—Mick Jagger & Keith Richards
"In Germany, they first came for the communists, and I didn't speak up because I wasn't a communist. Then they came for the Jews, and I didn't speak up because I wasn't a Jew. Then they came for the trade unionists, and I didn't speak up because I wasn't a trade unionist. Then they came for the Catholics and I didn't speak up because I wasn't a Catholic. Then they came for me–and by that time there was nobody left to speak up."
—Martin Niemöller (1945) [he served seven years in a concentration camp]
“You know, most men would get discouraged by now. Fortunately for you, I am not most men!”"The point of the Fourth Amendment, which often is not grasped by zealous officers, is not that it denies law enforcement the support of the usual inferences which reasonable men draw from evidence. Its protection consists in requiring that those inferences be drawn by a neutral and detached magistrate instead of being judged by the officer engaged in the often competitive enterprise of ferreting out crime."
---Pepé Le Pew
—Johnson v. United States, 333 U.S. 10, 13-14 (1948)
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Category Archives: Curtilage
WA: Affidavit and SW didn’t need to specify statutes of crimes under investigation when it was apparent it was murder
The search warrant of defendant’s place for trace evidence of a dead body rather than the body itself was reasonable because the police had information that the body had been burned in a fire pit. In addition, the affidavit and … Continue reading
Police received a 4 am burglary call, and an officer with a dog tracking smell and the officer tracking footprints in the dew on the ground led to defendant’s property. The officer knocked and defendant’s mother let the police in. … Continue reading
VT: Game wardens’ entry on def’s curtilage to investigate deer jacking was reasonable as was look through detached garage window
Defendant was suspected of “deer jacking,” shooting a deer from outside the window of a homeowner before 4 am on Thanksgiving Day 2017. A game warden investigated at the scene finding deer blood and hair. The game warden had a … Continue reading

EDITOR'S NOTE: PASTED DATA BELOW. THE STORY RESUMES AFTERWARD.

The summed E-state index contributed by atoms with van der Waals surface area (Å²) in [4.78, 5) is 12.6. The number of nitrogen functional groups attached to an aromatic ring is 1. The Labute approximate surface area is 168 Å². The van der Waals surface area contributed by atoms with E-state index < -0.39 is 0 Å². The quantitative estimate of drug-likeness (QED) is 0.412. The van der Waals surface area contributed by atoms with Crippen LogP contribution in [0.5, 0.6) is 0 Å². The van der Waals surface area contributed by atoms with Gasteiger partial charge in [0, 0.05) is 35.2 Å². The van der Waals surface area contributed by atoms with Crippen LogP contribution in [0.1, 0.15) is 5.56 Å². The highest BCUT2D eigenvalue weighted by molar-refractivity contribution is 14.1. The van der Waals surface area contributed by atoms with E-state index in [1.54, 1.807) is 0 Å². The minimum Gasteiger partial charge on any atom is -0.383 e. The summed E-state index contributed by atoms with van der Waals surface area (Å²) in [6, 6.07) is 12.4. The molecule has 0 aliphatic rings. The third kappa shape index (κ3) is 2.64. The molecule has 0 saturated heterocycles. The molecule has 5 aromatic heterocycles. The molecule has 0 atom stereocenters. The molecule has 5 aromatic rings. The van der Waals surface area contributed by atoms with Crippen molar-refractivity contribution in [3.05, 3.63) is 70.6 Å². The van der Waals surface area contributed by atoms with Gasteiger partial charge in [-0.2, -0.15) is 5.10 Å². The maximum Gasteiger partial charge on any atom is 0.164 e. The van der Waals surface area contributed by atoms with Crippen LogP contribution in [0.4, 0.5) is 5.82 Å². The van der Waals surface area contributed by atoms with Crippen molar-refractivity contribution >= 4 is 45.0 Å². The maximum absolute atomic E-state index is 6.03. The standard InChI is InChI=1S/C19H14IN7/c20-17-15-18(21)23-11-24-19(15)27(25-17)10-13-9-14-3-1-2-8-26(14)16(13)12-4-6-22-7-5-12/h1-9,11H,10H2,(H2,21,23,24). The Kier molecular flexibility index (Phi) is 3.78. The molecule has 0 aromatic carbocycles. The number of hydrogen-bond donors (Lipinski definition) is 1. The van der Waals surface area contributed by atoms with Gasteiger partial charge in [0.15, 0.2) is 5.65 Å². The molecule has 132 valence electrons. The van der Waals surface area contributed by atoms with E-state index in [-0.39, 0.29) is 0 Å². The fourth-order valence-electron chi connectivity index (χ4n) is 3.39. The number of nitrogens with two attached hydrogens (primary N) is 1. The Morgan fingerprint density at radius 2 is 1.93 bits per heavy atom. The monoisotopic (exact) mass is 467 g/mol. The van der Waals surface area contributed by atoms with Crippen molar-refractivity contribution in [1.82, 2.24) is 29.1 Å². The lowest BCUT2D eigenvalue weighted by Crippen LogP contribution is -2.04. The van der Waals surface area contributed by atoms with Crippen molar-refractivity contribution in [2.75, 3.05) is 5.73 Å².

Defendant’s handgun was hidden in a doghouse on the curtilage. The court distinguishes other cases allowing a search for a firearm, particularly one where a loaded shotgun was publicly put in the trunk of a car and the keys left … Continue reading
Officers investigating stolen property found the thieves who said they traded the property to defendant for drugs. They went to his apartment in a quadplex to talk to him. Getting no answer at the front door, they walked on the … Continue reading
Defendant was convicted of violating an order of protection for speaking disparagingly about the other person. She made the comment from her curtilage to her husband but loud enough to be heard across the street where the other person lived. … Continue reading
A city code enforcement officer entering plaintiff’s curtilage to have towed two cars in the front yard implicated the Fourth Amendment. There was no right to be heard about the basis of the seizure, so due process is implicated. The … Continue reading
Police entry into defendant’s backyard in search of a severely malnourished dog was reasonable where the police were called about a sick dog at large. State v. Glowney, 2019-Ohio-3390, 2019 Ohio App. LEXIS 3473 (2d Dist. Aug. 23, 2019). Plaintiff’s … Continue reading
Looking in the porch window is a violation of the curtilage and a search. Here, however, it was justified by the exigency of officer safety. United States v. Macdowell, 2019 U.S. Dist. LEXIS 139432 (W.D. Va. Aug. 19, 2019). As … Continue reading
Finding drugs on the person during a lawful stop and search of the person provides probable cause to search the car. State v. Pena, 2019 Tex. App. LEXIS 7015 (Tex. App. – Austin Aug. 13, 2019). The search warrant legitimately … Continue reading
Analyzing bailments under PR law and First Circuit and SCOTUS cases (particularly Rawlings), defendant’s precipitous five second holding of a bag handed off to him wasn’t sufficient to create a bailment or give him standing in the bag. United States … Continue reading
Officers went to defendant’s home for a knock-and-talk and could smell green marijuana. Their second attempt at a knock-and-talk wasn’t unreasonable under Jardines. United States v. White, 2019 U.S. App. LEXIS 19446 (8th Cir. June 28, 2019). “Ferguson, however, does … Continue reading